“Health tourism” is very much a buzz phrase in Kerala these days, and resorts such as Kovalam and Varkala are packed with places to de-stress and detox – the majority of them based on principles of Ayurveda medicine. The Keralan approach to India’s ancient holistic system of medicine has two distinct elements: first, the body is cleansed of toxins generated by imbalances in lifestyle and diet; secondly, its equilibrium is restored using herbal medicines, mainly in the form of plant oils applied using a range of different massage techniques. A practitioner’s first prescription will often be a course of panchakarma treatment – a five-phase therapy during which harmful impurities are purged through induced vomiting, enemas and the application of medicinal oils poured through the nasal cavity. Other less onerous components, tailored for the individual patient, may include: dhara, where the oils are blended with ghee or milk and poured on to the forehead; pizhichi, in which four masseurs apply different oils simultaneously; and, the weirdest looking of all, sirovashti, where the oils are poured into a tall, topless leather cap placed on the head. Alongside these, patients are prescribed special balancing foods, and given vigorous full-body massages each day.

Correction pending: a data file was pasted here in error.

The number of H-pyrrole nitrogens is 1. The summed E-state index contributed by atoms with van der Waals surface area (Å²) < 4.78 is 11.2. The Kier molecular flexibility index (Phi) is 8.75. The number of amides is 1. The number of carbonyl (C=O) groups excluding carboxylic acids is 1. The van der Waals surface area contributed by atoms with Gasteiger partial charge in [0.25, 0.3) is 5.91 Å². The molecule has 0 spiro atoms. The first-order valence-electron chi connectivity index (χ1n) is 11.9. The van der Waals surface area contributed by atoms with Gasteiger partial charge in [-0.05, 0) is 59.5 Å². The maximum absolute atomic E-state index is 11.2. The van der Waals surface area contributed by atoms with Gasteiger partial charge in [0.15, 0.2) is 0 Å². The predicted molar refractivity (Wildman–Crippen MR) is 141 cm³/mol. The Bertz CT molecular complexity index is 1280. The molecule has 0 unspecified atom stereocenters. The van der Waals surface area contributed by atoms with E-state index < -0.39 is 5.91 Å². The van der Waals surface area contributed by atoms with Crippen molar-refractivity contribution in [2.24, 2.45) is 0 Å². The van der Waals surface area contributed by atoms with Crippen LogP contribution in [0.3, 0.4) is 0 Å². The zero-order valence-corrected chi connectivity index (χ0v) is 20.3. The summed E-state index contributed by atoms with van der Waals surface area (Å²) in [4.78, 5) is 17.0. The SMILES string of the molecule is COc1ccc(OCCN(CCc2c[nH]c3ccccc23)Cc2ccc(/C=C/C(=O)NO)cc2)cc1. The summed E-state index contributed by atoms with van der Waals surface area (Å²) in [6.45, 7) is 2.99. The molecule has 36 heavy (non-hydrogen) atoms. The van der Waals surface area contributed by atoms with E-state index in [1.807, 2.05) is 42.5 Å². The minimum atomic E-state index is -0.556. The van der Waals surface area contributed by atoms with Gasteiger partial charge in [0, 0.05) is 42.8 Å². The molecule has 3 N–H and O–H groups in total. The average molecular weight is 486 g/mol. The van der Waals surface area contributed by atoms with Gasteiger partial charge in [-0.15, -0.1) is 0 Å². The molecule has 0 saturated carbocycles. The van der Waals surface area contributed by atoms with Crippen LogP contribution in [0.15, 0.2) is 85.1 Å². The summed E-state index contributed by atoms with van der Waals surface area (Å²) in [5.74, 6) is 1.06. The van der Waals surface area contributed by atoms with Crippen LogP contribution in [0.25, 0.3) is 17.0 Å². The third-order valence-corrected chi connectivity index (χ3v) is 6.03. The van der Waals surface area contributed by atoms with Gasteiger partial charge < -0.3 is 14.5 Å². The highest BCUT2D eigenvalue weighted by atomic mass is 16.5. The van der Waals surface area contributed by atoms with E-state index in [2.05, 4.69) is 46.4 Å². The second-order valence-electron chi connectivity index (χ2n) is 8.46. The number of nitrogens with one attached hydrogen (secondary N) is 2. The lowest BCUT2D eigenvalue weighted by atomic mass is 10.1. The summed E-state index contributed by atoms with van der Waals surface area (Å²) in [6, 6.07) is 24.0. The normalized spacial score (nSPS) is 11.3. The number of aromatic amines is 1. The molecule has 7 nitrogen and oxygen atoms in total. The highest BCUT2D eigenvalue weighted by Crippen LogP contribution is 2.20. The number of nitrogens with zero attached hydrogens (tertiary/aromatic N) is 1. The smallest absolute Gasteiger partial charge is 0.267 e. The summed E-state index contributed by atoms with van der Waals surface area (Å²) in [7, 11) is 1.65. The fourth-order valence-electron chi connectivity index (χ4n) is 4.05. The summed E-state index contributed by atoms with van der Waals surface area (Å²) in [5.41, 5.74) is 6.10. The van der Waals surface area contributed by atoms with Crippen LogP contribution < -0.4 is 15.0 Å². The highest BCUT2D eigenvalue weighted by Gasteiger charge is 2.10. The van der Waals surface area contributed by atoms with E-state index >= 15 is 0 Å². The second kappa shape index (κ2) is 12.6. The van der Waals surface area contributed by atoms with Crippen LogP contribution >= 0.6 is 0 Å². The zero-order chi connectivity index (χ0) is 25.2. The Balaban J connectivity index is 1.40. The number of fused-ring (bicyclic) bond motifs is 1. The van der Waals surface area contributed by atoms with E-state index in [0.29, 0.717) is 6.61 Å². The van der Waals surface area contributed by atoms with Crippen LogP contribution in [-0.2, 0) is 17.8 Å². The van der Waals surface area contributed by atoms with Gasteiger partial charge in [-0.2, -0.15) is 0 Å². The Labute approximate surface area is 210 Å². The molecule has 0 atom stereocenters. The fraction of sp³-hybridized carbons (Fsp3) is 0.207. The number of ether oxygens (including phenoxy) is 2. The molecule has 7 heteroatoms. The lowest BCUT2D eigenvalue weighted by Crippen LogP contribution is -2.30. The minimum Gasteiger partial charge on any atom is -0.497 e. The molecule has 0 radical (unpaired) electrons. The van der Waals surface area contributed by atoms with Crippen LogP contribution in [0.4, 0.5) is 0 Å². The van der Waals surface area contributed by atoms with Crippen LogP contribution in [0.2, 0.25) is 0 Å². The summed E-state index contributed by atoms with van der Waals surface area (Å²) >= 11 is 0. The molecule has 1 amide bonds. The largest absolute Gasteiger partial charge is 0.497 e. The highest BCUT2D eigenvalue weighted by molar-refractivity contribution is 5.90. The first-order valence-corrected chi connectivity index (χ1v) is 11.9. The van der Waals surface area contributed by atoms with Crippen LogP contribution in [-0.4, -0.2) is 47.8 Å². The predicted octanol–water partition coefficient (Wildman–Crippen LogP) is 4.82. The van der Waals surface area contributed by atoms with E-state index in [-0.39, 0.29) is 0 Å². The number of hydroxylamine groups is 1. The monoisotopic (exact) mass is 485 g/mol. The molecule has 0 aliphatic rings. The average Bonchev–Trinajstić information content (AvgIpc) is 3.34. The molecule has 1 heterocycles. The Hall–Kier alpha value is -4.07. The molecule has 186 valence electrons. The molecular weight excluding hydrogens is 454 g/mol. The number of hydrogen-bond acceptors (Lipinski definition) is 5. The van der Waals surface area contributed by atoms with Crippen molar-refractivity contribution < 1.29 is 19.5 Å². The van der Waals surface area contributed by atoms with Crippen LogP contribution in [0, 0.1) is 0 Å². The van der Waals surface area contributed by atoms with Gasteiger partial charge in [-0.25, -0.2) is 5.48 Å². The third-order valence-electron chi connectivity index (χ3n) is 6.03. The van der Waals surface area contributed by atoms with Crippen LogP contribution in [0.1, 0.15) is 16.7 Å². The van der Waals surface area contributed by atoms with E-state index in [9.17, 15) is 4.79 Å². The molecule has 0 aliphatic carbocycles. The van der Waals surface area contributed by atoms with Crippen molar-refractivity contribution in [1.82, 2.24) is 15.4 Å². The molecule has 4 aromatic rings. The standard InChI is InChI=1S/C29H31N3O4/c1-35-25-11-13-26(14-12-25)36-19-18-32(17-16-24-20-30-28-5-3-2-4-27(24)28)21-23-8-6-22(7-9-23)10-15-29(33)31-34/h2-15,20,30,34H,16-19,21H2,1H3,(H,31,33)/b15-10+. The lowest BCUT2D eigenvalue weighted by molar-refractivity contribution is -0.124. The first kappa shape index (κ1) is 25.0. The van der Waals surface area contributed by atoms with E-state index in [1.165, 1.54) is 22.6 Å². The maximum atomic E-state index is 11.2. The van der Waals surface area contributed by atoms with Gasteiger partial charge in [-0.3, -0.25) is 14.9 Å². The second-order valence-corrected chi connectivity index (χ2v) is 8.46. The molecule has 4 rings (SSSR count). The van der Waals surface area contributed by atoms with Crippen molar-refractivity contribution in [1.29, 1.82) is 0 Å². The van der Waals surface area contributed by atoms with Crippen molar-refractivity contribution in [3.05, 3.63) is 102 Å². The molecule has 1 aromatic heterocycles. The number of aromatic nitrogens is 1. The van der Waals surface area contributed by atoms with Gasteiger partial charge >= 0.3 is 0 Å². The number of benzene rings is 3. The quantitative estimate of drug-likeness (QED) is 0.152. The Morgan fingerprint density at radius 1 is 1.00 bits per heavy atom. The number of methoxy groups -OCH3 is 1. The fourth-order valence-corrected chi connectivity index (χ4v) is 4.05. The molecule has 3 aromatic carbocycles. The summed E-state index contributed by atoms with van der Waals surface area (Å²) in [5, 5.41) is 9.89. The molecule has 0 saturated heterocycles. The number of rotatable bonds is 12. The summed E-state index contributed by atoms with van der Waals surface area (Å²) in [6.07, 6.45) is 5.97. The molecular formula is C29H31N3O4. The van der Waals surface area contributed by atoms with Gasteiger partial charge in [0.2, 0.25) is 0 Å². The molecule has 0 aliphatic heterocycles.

Standards of both treatment and hygiene vary greatly between establishments, as do the prices. Female travellers also sometimes complain of sexual harassment at the hands of opportunistic male masseurs; cross-gender massage is forbidden in Ayurveda. The application of dodgy oils that can cause skin problems is another risk you might be exposed to at a backstreet clinic. Your best bet is to follow tips from fellow travellers and, if you’re unsure, check the state of any treatment rooms in advance.